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Gaston schools open with excitement, vacancies and an early calendar

Lowell Elem 0816.jpeg
Ann Doss Helms
/
WFAE
Gaston County's Lowell Elementary School

Students return to Gaston County classrooms Wednesday, following a calendar that defies state law but provides what school board members say is a more reasonable schedule.

State law mandates that districts open no earlier than the Monday closest to Aug. 26, but the Gaston, Cleveland and Rutherford school boards voted to open Aug. 17 instead. That means the first semester can end before winter break, and high school students who take one-semester classes don’t have to come back to final exams.

The law doesn’t specify penalties for violations, and Gaston’s chief communications officer, Todd Hagans, said Tuesday he doesn’t think the state has taken any action since districts reported their calendars in June.

"I’m not aware of any repercussions or anything that has been communicated," he said.

Paris Suttenfield Lowell Elem.jpeg
Ann Doss Helms
/
WFAE
Lowell Elementary music teacher Paris Suttenfield gets ready for Wednesday's first day of classes.

Paris Suttenfield, a veteran Gaston County teacher, said she’s glad of the early start.

"I think that’s a good plan for teachers and kids to kind of start their summer a little bit earlier. It’s so hot you might as well come back to school and get busy," she said as she prepared her classroom Tuesday.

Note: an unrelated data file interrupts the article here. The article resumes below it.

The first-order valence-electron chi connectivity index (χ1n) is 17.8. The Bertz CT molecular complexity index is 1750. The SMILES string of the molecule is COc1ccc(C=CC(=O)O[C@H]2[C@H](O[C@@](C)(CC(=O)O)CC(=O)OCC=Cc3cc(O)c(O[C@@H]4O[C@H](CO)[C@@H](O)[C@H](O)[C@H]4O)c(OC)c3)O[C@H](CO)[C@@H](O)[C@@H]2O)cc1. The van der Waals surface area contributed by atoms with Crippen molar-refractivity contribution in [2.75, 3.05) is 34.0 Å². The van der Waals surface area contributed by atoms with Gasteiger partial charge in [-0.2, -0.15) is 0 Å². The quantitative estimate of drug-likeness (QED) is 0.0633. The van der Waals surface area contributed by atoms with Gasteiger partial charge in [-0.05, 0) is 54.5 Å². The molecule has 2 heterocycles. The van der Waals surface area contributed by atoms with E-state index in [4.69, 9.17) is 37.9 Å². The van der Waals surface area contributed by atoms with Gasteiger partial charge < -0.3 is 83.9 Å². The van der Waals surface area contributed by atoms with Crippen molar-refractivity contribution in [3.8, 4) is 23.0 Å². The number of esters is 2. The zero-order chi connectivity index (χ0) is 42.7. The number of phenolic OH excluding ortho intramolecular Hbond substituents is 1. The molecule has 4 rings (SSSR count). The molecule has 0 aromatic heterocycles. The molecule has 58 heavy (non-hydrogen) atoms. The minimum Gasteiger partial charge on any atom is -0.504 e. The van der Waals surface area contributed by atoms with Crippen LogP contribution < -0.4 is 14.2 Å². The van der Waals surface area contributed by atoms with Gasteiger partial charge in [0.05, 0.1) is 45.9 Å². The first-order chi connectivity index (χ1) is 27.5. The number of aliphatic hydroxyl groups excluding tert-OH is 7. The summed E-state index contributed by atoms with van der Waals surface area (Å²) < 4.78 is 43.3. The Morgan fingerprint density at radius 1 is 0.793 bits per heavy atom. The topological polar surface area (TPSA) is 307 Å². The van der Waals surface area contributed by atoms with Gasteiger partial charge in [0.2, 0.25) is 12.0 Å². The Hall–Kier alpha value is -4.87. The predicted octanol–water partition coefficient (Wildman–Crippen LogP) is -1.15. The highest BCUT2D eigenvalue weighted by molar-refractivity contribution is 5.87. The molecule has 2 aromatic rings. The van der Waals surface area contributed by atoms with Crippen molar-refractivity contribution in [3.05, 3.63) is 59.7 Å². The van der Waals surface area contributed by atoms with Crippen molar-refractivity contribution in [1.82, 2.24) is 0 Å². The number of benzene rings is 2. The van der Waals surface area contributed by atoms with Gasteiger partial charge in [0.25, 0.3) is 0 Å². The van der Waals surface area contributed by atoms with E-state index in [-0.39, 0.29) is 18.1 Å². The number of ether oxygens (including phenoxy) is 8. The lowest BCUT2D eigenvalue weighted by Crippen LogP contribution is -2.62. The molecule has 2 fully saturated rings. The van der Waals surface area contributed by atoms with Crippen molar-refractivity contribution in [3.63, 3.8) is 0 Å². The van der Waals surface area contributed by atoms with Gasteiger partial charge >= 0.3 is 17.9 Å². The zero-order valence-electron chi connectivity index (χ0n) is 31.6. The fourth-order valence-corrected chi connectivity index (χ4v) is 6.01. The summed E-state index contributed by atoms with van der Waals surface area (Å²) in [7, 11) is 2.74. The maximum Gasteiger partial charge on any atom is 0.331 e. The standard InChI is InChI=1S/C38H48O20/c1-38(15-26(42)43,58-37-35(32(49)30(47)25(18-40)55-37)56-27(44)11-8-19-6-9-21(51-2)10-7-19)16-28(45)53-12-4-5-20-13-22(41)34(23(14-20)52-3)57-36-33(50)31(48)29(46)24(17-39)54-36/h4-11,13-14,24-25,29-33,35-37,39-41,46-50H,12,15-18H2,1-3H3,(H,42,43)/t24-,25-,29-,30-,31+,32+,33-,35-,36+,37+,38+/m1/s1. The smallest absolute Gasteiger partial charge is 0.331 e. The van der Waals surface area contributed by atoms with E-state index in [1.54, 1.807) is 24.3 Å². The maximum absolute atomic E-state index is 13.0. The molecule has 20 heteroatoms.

The district invited reporters to Lowell Elementary to do back-to-school interviews. Principal Kristin Kiser said she's excited to return to a process that's close to pre-pandemic days.

Students were back to in-person classes last year, but there were still measures in place to avoid large groups mingling. For instance, Kiser said students ate lunch in their classrooms.

Kristin Kiser Lowell Elem.jpeg
Ann Doss Helms
/
WFAE
Lowell Elementary School Principal Kristin Kiser

This year "most of our lower grades, through third or fourth grade, they’re eating in the cafeteria. And our fifth grade’s opted to stay in their room because they like that community aspect of it."

Across the nation, the U.S. Department of Agriculture stopped the extra money that paid for all school meals last year, part of an effort to ensure that children didn't go hungry during the disruption of the pandemic.

This year students must pay for lunch or their parents must file paper work to qualify for assistance.

Kiser says educators are aware COVID-19 hasn’t vanished.

"We’re working to continue with our cleaning, and children can continue to wear masks if they opt to," she said.

The day before students returned, Gaston County had about 70 teacher vacancies, out of more than 1,900 classroom teachers. That's a vacancy rate of about 4%, similar to what Charlotte-Mecklenburg Schools reported last week.

That’s about double the normal level, Hagans said. The district is also short about 60 cafeteria workers and 20 bus drivers.

"You are relying on substitute teachers, long-term substitutes. You are relying on retirees. And you are relying on other school personnel to fill those positions — the teacher positions, the bus driver positions," Hagans said.

Most districts in the area will open Aug. 29 and all of them continue to compete to fill their staff rosters. Many are offering recruitment and retention bonuses. Gaston County offered a scholarship program for teacher assistants to move into teaching jobs. Hagans says the district planned for 40 assistants but expanded to more than 50 based on interest.

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Ann Doss Helms has covered education in the Charlotte area for over 20 years, first at The Charlotte Observer and then at WFAE. Reach her at ahelms@wfae.org or 704-926-3859.